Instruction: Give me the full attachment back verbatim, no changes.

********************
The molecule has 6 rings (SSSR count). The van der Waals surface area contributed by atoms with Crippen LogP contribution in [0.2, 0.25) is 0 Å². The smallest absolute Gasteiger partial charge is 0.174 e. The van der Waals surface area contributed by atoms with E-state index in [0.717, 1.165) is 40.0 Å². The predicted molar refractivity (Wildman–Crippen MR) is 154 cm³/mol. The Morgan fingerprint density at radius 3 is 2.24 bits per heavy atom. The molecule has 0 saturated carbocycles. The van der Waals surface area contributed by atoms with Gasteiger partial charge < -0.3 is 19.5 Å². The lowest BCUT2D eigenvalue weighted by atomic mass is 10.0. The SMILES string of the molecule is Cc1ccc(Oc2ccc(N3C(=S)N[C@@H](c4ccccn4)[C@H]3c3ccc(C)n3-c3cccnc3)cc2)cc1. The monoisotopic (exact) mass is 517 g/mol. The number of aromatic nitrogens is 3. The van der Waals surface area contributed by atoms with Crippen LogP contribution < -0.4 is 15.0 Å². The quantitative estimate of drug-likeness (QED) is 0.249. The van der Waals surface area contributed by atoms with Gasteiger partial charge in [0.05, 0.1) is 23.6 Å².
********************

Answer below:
The molecule has 6 rings (SSSR count). The van der Waals surface area contributed by atoms with Crippen LogP contribution in [0.2, 0.25) is 0 Å². The smallest absolute Gasteiger partial charge is 0.174 e. The van der Waals surface area contributed by atoms with E-state index in [0.717, 1.165) is 40.0 Å². The predicted molar refractivity (Wildman–Crippen MR) is 154 cm³/mol. The Morgan fingerprint density at radius 3 is 2.24 bits per heavy atom. The molecule has 0 saturated carbocycles. The van der Waals surface area contributed by atoms with Gasteiger partial charge < -0.3 is 19.5 Å². The lowest BCUT2D eigenvalue weighted by atomic mass is 10.0. The SMILES string of the molecule is Cc1ccc(Oc2ccc(N3C(=S)N[C@@H](c4ccccn4)[C@H]3c3ccc(C)n3-c3cccnc3)cc2)cc1. The monoisotopic (exact) mass is 517 g/mol. The number of aromatic nitrogens is 3. The van der Waals surface area contributed by atoms with Crippen LogP contribution < -0.4 is 15.0 Å². The quantitative estimate of drug-likeness (QED) is 0.249. The van der Waals surface area contributed by atoms with Gasteiger partial charge in [0.05, 0.1) is 23.6 Å².